Here we learn something about Jonty, but we also learn about Kate. What’s more, Jonty’s awful ties give him a very specific ‘feel’; he’s a real person.

Jonty exists through Kate’s relationship with him; we see him through her eyes. This brings us onto my third tip, show, don’t tell! Showing a person’s character, or the relationship between characters by the use of dialogue or action is almost always more effective than telling the reader. It makes your narrative really come alive.

This way of describing people applies also to describing things and places. Less is often more. Or, as the excellent American crime fiction writer, Elmore Leonard, said: ‘I try to leave out the parts that people skip.’ A reader doesn’t read every single word, so the trick is to make your descriptions compelling. My second tip, then, is make your descriptions sparse but evocative.

If you want to keep your readers reading, remember that beginnings and endings of chapters are very important too. For example:

‘Neither of the two people in the room paid any attention to the way I came in, although only one of them was dead.’

Who can resist reading more after that? This is the end of Chapter Six of the classic ‘The Big Sleep’ by Raymond Chandler, the great American thriller writer.

Excellent writers like Chandler use ‘hooks’ to keep their readers reading. This is what gives them ‘page-turnability,’ which is what Somerset Maugham said about Jane Austen. So my fourth technical tip is to use ‘hooks’, particularly at the end of chapters, so that your readers will want to carry on turning the pages.

To sum up, my four tips are: character first, sparse but evocative descriptions, show don’t tell, and use ‘hooks.’ Well, that seems like a lot to think about…. But as Raymond Chandler said, ‘'Technique alone is never enough. You have to have passion." I agree. You have to really want to tell the story that your characters are telling you. The story has to be fighting to get out. For me it’s a process of discovery about my characters and their story; as I write I want to know what will happen at the end. I’m excited by the prospect of ‘discovering’ the story.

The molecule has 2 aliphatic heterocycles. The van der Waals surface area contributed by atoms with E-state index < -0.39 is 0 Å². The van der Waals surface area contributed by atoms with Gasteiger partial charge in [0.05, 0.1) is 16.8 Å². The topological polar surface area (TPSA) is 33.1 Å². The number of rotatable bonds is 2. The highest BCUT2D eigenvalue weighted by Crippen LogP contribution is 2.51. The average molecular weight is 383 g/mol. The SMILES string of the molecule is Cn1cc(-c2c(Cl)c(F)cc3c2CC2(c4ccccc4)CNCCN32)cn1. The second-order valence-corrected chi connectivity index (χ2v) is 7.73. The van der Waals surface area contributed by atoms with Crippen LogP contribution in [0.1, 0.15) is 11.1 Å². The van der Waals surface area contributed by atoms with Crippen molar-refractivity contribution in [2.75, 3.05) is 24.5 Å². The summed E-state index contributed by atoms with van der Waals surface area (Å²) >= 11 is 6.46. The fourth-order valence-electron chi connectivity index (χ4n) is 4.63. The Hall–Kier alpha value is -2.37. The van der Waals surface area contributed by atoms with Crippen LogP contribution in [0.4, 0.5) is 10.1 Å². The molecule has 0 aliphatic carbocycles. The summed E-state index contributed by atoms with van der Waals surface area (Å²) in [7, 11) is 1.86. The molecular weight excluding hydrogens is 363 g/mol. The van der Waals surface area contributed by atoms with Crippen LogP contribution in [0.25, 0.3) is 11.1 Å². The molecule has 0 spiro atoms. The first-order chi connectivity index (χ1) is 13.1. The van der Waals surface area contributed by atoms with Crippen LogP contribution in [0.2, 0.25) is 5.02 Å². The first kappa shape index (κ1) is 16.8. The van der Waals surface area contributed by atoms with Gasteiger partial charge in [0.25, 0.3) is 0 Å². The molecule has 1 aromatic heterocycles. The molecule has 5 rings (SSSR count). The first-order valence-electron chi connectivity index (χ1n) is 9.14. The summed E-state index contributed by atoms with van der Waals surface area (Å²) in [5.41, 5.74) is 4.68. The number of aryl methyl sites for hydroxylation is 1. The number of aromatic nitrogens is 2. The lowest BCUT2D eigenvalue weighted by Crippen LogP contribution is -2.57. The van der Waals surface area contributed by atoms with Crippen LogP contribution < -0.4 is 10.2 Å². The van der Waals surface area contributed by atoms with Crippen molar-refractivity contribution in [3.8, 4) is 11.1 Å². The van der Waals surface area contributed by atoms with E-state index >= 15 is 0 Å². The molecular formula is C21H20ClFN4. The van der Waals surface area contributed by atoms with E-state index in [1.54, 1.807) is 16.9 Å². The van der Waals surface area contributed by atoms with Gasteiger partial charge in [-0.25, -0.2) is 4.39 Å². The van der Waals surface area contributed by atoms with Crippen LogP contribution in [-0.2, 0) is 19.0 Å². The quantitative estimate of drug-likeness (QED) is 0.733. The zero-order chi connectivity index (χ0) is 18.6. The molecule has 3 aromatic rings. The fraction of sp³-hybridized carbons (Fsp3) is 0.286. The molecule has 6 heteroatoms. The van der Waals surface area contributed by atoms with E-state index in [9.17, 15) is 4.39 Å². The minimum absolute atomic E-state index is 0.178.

But it’s not even just that. It’s also a process of discovery about myself. Writing is not easy, but it’s a wonderful journey of self-discovery. By writing I learn more and more about myself and how to be a better writer. And since, as the great South African novelist Doris Lessing said, "You only learn to be a better writer by actually writing,’ excuse me while I get back to working on my new story.

Sue Leather has written original readers at all levels for Cambridge University Press, Oxford University Press, Macmillan Heinemann, Mary Glasgow and Cengage/Heinle.

Her intermediate thriller ‘Dead Cold’ was the winner of the 2005 Language Learner Literature Award organised by the Extensive Reading Foundation. ‘Dead Cold’ is published by Cambridge University Press, as are the other readers mentioned in this article.

Sue is currently Development Editor on a new series of original readers for Cengage/Heinle. If you have an idea for an original reader, contact her at sue@sueleatherassociates.com